A Sneak Peek at Fall

We are having an uncharacteristic August...much cooler than the norm, and absolutely gorgeous!  It is putting me in the mood for fall.  I know we will still have those hot last days of summer before we get 'real' fall, but right now I'm loving the hint of autumn in the air.  

I decided to take advantage of the  weather and get a jump on my fall sewing. I found an upholstery end cut at the fabric store the other day that I like with a sweater that I made last summer, but really haven't worn much.  I think it's because I don't really like what I made to go with it.  

The fabric is a decorator linen.  Really quite heavy, but soft and drapy.  Even softer after a few rounds in the washer and dryer!  I had a 2 yard hunk and it was 54 inches wide.  Lots to work with.

I picked out a Sandra Betzina pattern that I got from her booth at a trade show eons ago.  I have had it on my list to try for years!!  I had the chance to try on her sample garment and loved the bias cut of the dress.  The sample had been made with a heavy linen, so I knew it would work with the decorator fabric.  

I trolled around the interweb to see if anyone had made a version of the dress sans hood.  I knew I didn't have enough fabric for the hood and it certainly would not work with the sweater...the whole point of the exercise!  I was really surprised that I couldn't find ANY versions of the pattern.  Lots of Sandra's other patterns, but nada for this one.  Curious, because I think it is a lovely style.  I was on my own to come up with the 'non-hoody' version.

I cut the front and back pieces and knew immediately that this fabric was going to have to spend a good amount of time hanging around on the dress form to let the bias relax.  So I hung it up and went to work on the new neckline.  After several rabbit holes I finally landed on a simple v-neck with a wide facing.  Given the loose weave and the bias cut, I thought the neckline would need some extra stabilizing.  

It looks like a rather simple, straight forward dress...and it is...except that I was working with bias pieces and that took some extra steps.  Directional sewing, particularly at the neckline, was a must.  The bias really shifted around and wanted to wiggle out from under the presser foot at every opportunity!  The shaped seam at the back just above the waist is a particularly nice feature of this pattern.  A full back piece on the bias always ends up bunching up around the waist.  This shaped seam acts like a set of darts to take in the extra fabric and lets the dress hug into the curve of the back.  Very flattering!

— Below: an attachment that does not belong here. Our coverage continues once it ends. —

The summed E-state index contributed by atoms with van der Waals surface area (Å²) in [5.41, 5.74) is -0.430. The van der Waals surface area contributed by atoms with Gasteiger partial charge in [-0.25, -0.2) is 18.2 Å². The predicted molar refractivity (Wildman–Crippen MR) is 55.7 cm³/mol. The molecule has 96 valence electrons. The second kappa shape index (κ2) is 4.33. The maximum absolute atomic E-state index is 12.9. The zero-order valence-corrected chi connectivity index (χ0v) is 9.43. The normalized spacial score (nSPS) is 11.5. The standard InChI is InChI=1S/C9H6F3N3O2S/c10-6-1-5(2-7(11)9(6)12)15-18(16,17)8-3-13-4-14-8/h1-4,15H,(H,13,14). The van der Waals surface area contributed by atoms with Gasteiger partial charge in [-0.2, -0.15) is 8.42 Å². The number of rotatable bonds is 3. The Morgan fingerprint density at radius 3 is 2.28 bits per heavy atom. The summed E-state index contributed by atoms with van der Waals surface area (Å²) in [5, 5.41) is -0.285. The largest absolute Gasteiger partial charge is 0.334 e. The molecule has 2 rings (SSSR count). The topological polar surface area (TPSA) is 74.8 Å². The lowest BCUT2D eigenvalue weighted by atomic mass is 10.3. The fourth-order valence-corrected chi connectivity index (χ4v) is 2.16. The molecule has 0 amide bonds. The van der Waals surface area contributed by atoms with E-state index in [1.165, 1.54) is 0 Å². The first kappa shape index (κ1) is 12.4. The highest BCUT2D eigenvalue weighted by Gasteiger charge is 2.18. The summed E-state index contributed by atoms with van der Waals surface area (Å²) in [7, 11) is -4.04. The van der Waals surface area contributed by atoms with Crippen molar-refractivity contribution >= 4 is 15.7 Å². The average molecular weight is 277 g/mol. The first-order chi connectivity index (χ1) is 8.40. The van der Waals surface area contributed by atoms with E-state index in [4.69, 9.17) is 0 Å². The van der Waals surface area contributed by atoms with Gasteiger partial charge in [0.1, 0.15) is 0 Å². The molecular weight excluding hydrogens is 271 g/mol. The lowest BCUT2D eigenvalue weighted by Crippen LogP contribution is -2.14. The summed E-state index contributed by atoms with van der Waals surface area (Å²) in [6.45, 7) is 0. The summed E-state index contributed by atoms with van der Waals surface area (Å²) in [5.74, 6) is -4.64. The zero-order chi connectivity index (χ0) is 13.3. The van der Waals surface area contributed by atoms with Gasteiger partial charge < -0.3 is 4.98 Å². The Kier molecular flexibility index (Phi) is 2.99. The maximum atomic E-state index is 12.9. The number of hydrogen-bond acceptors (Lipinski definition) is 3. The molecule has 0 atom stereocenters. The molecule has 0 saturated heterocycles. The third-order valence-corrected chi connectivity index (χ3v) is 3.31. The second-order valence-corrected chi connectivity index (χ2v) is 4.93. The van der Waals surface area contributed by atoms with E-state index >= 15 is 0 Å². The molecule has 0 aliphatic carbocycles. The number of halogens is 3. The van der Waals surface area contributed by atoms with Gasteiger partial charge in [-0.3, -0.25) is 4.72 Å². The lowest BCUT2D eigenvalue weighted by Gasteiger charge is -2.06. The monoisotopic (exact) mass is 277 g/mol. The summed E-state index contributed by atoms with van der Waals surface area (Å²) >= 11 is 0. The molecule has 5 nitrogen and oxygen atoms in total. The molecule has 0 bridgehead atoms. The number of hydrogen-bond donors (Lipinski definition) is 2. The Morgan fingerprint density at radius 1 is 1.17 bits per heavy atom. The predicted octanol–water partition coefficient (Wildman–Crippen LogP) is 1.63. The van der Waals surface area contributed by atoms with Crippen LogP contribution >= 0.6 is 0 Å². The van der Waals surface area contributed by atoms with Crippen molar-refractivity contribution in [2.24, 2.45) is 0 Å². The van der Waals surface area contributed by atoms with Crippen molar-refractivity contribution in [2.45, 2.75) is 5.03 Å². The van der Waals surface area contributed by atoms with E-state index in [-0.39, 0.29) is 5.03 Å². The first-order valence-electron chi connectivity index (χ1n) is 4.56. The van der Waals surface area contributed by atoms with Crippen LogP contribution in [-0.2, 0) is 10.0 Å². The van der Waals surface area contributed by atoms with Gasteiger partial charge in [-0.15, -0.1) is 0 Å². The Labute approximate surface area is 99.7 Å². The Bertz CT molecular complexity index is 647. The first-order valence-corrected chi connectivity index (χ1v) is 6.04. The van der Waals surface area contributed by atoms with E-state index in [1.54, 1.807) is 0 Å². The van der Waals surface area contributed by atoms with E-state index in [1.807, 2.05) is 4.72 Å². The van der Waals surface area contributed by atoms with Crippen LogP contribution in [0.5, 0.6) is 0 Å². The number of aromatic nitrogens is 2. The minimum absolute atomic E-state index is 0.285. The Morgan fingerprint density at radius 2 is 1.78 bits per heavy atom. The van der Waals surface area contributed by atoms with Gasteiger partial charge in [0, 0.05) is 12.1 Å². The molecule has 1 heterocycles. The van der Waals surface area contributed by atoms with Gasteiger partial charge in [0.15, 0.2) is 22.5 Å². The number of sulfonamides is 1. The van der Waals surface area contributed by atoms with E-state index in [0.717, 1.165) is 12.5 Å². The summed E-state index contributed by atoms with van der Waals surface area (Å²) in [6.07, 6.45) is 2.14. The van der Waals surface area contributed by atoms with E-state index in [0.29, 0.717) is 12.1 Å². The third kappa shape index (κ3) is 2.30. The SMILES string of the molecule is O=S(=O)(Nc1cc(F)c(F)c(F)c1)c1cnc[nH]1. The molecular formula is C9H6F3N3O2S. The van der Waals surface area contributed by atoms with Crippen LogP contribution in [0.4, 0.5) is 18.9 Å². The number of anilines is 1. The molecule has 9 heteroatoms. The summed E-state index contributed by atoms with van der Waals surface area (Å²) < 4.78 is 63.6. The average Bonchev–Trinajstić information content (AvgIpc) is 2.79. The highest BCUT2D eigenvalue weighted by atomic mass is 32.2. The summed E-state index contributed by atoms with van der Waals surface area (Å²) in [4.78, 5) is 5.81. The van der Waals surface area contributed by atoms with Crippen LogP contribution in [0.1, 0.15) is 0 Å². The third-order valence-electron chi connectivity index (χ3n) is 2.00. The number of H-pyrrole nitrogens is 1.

I wasn't sure whether to add the sleeves or go sleeveless, but I rather like them and they don't get in the way under the sweater, when it's on me...on the dress form it's a different story!

The sweater is very cropped and the waist-defining bias of this dress really works well.  I think it will be a nice transitional piece when we get to having 'real fall.'  


Key West Dreamin'

When I was in Key West earlier this year I packed very lightly.  I literally had 2 t-shirts for the whole month.  One to wear, one to wash!  It was really rather freeing to not have to decide what to wear.  I just put on the clean shirt everyday.  I know it is way early to be thinking about packing for January, but the weather is starting to feel a bit fall-ish and as I was gathering up my summer project pile and putting away the fabrics that didn't quite make it to the sewing machine this summer, I decided that if I wanted new t-shirts in Key West this winter, I could make them now and still get a few weeks of wearing before the weather turns.  (I know, weird, but that's where my brain went!)  

So...new stuff for Key West...

Having only a few things means that they need to work hard and work well together, so I started with a fun tropical print to set the color palette.  Gray and aqua.  I made four pieces and we'll see which ones end up in the suitcase.  It's nice to have a bit of a try-out period.

1.  Fun tropical Hawaiian shirt.

I used my tried and true camp shirt pattern to make an oversized Hawaiian style shirt.  The fabric is a cotton and rayon blend that feels very tropical.

2.  Comfy T-shirt Dress

I worked on this pattern last summer for a t-shirt style dress but never got around to making it. I kept nipping it in as I was putting it together and I think it might still be a bit too big.  The fabric is also quite soft, it feels really lovely, but I'm afraid that it may stretch out a bit too much.  I may need to take another whack at it before I decide if it makes the Key West cut.   Right now it is not an unqualified success.  (I do like the pockets!)

3.  Striped Linen T

One of my two shirts from last year was a gray linen jersey t-shirt.  I really loved it!  The linen jersey was soooo comfortable and dried much more quickly than cotton jersey...important when you only have two shirts!  I found this cute linen jersey stripe to make a new version.   Even though it was quite challenging fabric to work with, I like the way it turned out.